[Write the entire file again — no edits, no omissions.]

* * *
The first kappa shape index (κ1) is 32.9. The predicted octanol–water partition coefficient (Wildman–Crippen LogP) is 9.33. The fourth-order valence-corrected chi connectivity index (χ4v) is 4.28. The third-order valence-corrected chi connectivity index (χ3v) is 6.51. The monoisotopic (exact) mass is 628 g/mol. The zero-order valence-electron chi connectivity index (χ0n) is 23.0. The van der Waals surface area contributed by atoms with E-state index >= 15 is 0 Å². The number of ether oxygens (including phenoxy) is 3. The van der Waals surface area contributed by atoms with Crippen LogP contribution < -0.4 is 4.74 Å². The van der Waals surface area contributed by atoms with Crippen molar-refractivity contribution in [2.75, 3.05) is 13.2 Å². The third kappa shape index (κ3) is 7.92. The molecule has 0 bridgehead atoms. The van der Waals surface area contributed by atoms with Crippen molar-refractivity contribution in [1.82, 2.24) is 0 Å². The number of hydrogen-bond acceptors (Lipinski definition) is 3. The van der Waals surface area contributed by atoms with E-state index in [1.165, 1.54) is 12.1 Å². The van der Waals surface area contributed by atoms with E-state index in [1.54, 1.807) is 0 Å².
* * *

The first kappa shape index (κ1) is 32.9. The predicted octanol–water partition coefficient (Wildman–Crippen LogP) is 9.33. The fourth-order valence-corrected chi connectivity index (χ4v) is 4.28. The third-order valence-corrected chi connectivity index (χ3v) is 6.51. The monoisotopic (exact) mass is 628 g/mol. The zero-order valence-electron chi connectivity index (χ0n) is 23.0. The van der Waals surface area contributed by atoms with E-state index >= 15 is 0 Å². The number of ether oxygens (including phenoxy) is 3. The van der Waals surface area contributed by atoms with Crippen LogP contribution < -0.4 is 4.74 Å². The van der Waals surface area contributed by atoms with Crippen molar-refractivity contribution in [2.75, 3.05) is 13.2 Å². The third kappa shape index (κ3) is 7.92. The molecule has 0 bridgehead atoms. The van der Waals surface area contributed by atoms with Crippen molar-refractivity contribution in [1.82, 2.24) is 0 Å². The number of hydrogen-bond acceptors (Lipinski definition) is 3. The van der Waals surface area contributed by atoms with E-state index in [1.165, 1.54) is 12.1 Å². The van der Waals surface area contributed by atoms with E-state index in [1.54, 1.807) is 0 Å².